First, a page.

Publication details for Professor Marcus PowerKirshner, J. & Power, M. (2015). Mining and extractive urbanism: Postdevelopment in a Mozambican boomtown. Geoforum 61: 67-78.
- Publication type: Journal Article
- ISSN/ISBN: 0016-7185
- DOI: 10.1016/j.geoforum.2015.02.019
- Keywords: Mozambique, Coal mining, Enclaves, Postdevelopment, Urbanisation, Megaprojects.
- Further publication details on publisher web site
- Durham Research Online (DRO) - may include full text
Author(s) from Durham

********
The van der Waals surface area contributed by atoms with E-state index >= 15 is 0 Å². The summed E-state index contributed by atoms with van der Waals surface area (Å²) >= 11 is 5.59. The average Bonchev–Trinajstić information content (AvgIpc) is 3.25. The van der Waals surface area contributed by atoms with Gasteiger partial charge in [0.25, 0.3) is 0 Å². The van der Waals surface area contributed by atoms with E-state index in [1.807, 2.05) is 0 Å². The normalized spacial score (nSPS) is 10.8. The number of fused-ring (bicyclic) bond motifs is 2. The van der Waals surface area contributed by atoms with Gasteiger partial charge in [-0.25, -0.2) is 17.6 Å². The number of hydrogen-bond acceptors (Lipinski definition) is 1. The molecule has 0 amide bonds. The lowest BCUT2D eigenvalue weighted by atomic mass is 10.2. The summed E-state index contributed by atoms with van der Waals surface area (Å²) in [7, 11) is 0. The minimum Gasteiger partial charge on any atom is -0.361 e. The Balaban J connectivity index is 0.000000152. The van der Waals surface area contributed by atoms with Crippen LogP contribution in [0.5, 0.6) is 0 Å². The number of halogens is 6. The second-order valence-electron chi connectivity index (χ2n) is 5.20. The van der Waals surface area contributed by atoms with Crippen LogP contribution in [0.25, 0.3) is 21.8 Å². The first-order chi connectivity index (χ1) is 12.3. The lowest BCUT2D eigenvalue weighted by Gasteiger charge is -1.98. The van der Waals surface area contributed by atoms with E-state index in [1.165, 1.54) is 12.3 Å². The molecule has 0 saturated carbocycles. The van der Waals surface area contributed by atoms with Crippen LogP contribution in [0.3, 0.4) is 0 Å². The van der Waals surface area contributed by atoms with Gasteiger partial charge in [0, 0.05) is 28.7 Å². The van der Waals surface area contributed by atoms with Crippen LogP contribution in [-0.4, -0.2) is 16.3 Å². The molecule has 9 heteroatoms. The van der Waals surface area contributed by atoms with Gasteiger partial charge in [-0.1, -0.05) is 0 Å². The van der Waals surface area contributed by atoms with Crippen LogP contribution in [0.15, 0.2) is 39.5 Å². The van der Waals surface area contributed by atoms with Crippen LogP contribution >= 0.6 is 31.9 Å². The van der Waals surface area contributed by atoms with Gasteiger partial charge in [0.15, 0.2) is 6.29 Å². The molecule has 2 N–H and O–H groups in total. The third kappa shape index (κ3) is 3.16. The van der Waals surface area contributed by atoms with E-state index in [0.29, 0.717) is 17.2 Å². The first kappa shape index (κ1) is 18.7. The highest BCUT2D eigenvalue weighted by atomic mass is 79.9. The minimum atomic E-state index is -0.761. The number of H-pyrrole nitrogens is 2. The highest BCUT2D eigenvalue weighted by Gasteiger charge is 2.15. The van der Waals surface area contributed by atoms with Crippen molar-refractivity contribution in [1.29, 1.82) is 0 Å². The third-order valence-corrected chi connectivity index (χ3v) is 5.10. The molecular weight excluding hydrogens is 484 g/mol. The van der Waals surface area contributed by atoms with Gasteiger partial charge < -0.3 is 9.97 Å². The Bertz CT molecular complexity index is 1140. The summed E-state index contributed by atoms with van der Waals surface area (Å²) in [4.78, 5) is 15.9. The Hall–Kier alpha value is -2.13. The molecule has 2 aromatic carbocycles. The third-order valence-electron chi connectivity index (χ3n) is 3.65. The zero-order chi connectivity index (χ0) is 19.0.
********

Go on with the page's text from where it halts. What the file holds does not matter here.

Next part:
Mozambique has attracted international attention in recent years following the discovery of huge reserves of coal and gas deposits. A major focus of Mozambique’s extractives boom is the province of Tete, once a remote outpost but now a hub of power generation for the southern African region and an emerging centre of global investment in coal extraction. Some of the world’s largest mining firms from both established and emerging economies have descended on Tete, investing billions of dollars in developing concessions to extract some of the world’s largest untapped coal reserves with wide-ranging implications for the region’s political economy and effecting significant shifts in relations between state, capital and territorial control. At the urban scale, Tete city and its expanding periphery are increasingly characterised by enclaves and spaces of enclosure, as some groups benefit from and are integrated into global circuits of production whilst others suffer displacement and dispossession. In seeking to trace the emergence of Tete’s resource economy, the paper contends that three distinctive spatialities have resulted from these developments, including the infrastructure networks being constructed around the extractive industries, the enclave spaces arising from the coal boom (and the particular labour geographies that shape them) and the new and distinctive urban geographies that are the product of Tete’s rapid urbanisation. The paper seeks to assess the impacts, stakes and challenges linked to investments in extractive activities and looks at how the costs and risks are being differentially distributed within and between the affected communities.